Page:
Elevated intraocular pressure (IOP) characteristic of glaucoma typically results from increased resistance of aqueous humor outflow through the conventional outflow pathway. Unfortunately, there is a gap in our understanding of how outflow pathway tissues function to generate outflow resistance and control IOP. The putative resistive barrier in the outflow pathway is the inner wall endothelium of Schlemm's canal and its underlying juxtacanalicular connective tissue, but it is unclear how these tissues regulate outflow to generate outflow resistance. The goal of this project is to determine how aqueous humor crosses the inner wall of Schlemm's canal. In vivo, the inner wall is exposed to demanding mechanical forces that deform the cells and strain their connections to neighboring cells and to the basal lamina. These forces result from the basal-to-apical direction of aqueous humor flow across the inner wall. We hypothesize that mechanical forces dynamically shape inner wall morphology, leading to transient opening and closing of transendothelial pathways for flow across the inner wall. There are two potential pathways for such flow: (i) the paracellular pathway involving inter-cellular junctions and dilations of the paracellular space (the so-called """"""""B-pores"""""""") and (ii) the transcellular pathway involving micron-sized """"""""I-pores"""""""" that pass intra-cellularly through individual cells. Both pathways may be associated with """"""""giant vacuoles"""""""" - parachute-like outpouchings of inner wall cells formed when one or more contiguous cells separate from the basal lamina. Experiments testing our hypothesis proceed according to two Specific Aims: 1) Determine the pathway of transendothelial flow across Schlemm's canal endothelium and the role of giant vacuoles, pores, and intercellular junctions in this transport process. 2) Determine how increased mechanical force (by increasing perfusion pressure) affects hydraulic conductivity and transport dynamics through giant vacuoles, pores, and intercellular junctions. The centerpiece of our experimental design is a novel approach to dynamically visualize Schlemm's canal endothelial (SCE) cell monolayers and the pathways for transendothelial flow during basal-to-apical directed perfusion. This approach uses a specialized in vitro perfusion system to position SCE monolayers within the working distance of a microscope objective, while precisely controlling the transendothelial perfusion pressure using a computerized system. Most importantly, this system allows for time-lapse optical sectioning of the endothelium during perfusion to simultaneously observe dynamic changes in giant vacuoles, pores and intercellular junctions (imaged using a fluorescent vital cell stain) and transendothelial flow pathways (imaged using a different color of fluorescent tracer nano-particles in the perfusion fluid). Glaucoma is a leading cause of blindness that is typically associated with elevated intraocular pressure caused by increased resistance of aqueous humor outflow from the eye. This research investigates the fundamental mechanism of outflow resistance generation to understand the underlying cause of elevated IOP in glaucoma. Ultimately, this research will contribute to the development of more successful therapeutic strategies to reduce IOP in glaucoma patients by targeting the source of outflow resistance. ? ? ?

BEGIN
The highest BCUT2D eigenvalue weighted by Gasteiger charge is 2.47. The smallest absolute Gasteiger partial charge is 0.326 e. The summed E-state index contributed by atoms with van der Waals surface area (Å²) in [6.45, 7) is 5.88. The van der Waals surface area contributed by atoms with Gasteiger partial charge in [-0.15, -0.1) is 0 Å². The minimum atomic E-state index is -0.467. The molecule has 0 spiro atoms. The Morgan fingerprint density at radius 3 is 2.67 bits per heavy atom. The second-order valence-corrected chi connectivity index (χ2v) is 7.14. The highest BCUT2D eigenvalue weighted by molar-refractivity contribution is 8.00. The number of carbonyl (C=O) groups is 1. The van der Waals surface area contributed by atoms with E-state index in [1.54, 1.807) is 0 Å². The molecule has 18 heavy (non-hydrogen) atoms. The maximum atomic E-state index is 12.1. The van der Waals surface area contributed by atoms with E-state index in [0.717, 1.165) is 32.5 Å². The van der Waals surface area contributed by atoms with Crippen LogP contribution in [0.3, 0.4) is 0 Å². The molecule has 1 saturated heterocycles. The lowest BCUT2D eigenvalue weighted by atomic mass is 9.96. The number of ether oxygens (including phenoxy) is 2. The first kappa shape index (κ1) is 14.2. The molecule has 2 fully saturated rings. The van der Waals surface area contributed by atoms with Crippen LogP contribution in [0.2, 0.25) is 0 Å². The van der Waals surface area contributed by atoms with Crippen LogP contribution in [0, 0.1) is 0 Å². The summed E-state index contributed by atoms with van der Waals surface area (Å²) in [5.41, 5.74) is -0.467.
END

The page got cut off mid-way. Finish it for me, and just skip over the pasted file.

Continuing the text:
|Overby, Darryl R; Zhou, Enhua H; Vargas-Pinto, Rocio et al. (2014) Altered mechanobiology of Schlemm's canal endothelial cells in glaucoma. Proc Natl Acad Sci U S A 111:13876-81|
|Pedrigi, Ryan M; Simon, David; Reed, Ashley et al. (2011) A model of giant vacuole dynamics in human Schlemm's canal endothelial cells. Exp Eye Res 92:57-66|
|Overby, Darryl R; Stamer, W Daniel; Johnson, Mark (2009) The changing paradigm of outflow resistance generation: towards synergistic models of the JCT and inner wall endothelium. Exp Eye Res 88:656-70|